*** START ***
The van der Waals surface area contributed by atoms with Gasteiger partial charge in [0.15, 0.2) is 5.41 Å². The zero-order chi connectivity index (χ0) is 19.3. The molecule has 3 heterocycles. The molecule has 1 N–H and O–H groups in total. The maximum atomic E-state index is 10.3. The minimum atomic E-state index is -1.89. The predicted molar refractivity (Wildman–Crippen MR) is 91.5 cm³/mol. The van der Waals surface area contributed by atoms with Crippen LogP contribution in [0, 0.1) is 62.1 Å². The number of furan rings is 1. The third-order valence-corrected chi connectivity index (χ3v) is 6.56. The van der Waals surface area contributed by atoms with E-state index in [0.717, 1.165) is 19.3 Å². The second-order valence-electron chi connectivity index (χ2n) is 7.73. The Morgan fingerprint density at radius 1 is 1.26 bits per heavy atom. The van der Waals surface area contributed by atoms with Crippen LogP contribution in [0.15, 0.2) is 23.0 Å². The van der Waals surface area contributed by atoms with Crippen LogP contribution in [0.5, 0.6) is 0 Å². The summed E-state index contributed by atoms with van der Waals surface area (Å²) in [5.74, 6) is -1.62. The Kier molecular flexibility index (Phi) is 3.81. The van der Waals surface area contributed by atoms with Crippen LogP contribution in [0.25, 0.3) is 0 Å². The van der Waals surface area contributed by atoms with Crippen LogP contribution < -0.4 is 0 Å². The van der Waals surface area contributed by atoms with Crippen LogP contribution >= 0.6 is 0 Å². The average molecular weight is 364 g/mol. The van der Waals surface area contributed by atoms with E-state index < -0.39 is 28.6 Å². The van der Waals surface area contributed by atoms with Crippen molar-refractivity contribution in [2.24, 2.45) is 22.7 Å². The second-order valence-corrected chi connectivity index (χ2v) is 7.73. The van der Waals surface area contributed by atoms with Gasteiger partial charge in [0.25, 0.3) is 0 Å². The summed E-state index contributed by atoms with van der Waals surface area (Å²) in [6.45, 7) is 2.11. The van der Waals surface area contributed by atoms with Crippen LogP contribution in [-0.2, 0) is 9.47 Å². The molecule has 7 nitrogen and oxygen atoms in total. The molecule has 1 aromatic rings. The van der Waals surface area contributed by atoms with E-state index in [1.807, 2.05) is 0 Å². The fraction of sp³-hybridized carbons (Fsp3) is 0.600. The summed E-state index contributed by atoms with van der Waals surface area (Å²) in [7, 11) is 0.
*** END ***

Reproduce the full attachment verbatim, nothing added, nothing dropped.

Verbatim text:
The van der Waals surface area contributed by atoms with Gasteiger partial charge in [0.15, 0.2) is 5.41 Å². The zero-order chi connectivity index (χ0) is 19.3. The molecule has 3 heterocycles. The molecule has 1 N–H and O–H groups in total. The maximum atomic E-state index is 10.3. The minimum atomic E-state index is -1.89. The predicted molar refractivity (Wildman–Crippen MR) is 91.5 cm³/mol. The van der Waals surface area contributed by atoms with Crippen LogP contribution in [0, 0.1) is 62.1 Å². The number of furan rings is 1. The third-order valence-corrected chi connectivity index (χ3v) is 6.56. The van der Waals surface area contributed by atoms with E-state index in [0.717, 1.165) is 19.3 Å². The second-order valence-electron chi connectivity index (χ2n) is 7.73. The Morgan fingerprint density at radius 1 is 1.26 bits per heavy atom. The van der Waals surface area contributed by atoms with Crippen LogP contribution in [0.15, 0.2) is 23.0 Å². The van der Waals surface area contributed by atoms with Crippen LogP contribution in [0.5, 0.6) is 0 Å². The summed E-state index contributed by atoms with van der Waals surface area (Å²) in [5.74, 6) is -1.62. The Kier molecular flexibility index (Phi) is 3.81. The van der Waals surface area contributed by atoms with Crippen LogP contribution in [0.25, 0.3) is 0 Å². The van der Waals surface area contributed by atoms with Crippen LogP contribution < -0.4 is 0 Å². The van der Waals surface area contributed by atoms with Crippen LogP contribution >= 0.6 is 0 Å². The average molecular weight is 364 g/mol. The van der Waals surface area contributed by atoms with E-state index < -0.39 is 28.6 Å². The van der Waals surface area contributed by atoms with Crippen molar-refractivity contribution in [2.24, 2.45) is 22.7 Å². The second-order valence-corrected chi connectivity index (χ2v) is 7.73. The van der Waals surface area contributed by atoms with Gasteiger partial charge in [0.25, 0.3) is 0 Å². The summed E-state index contributed by atoms with van der Waals surface area (Å²) in [6.45, 7) is 2.11. The van der Waals surface area contributed by atoms with Crippen LogP contribution in [-0.2, 0) is 9.47 Å². The molecule has 7 nitrogen and oxygen atoms in total. The molecule has 1 aromatic rings. The van der Waals surface area contributed by atoms with E-state index in [1.807, 2.05) is 0 Å². The fraction of sp³-hybridized carbons (Fsp3) is 0.600. The summed E-state index contributed by atoms with van der Waals surface area (Å²) in [7, 11) is 0.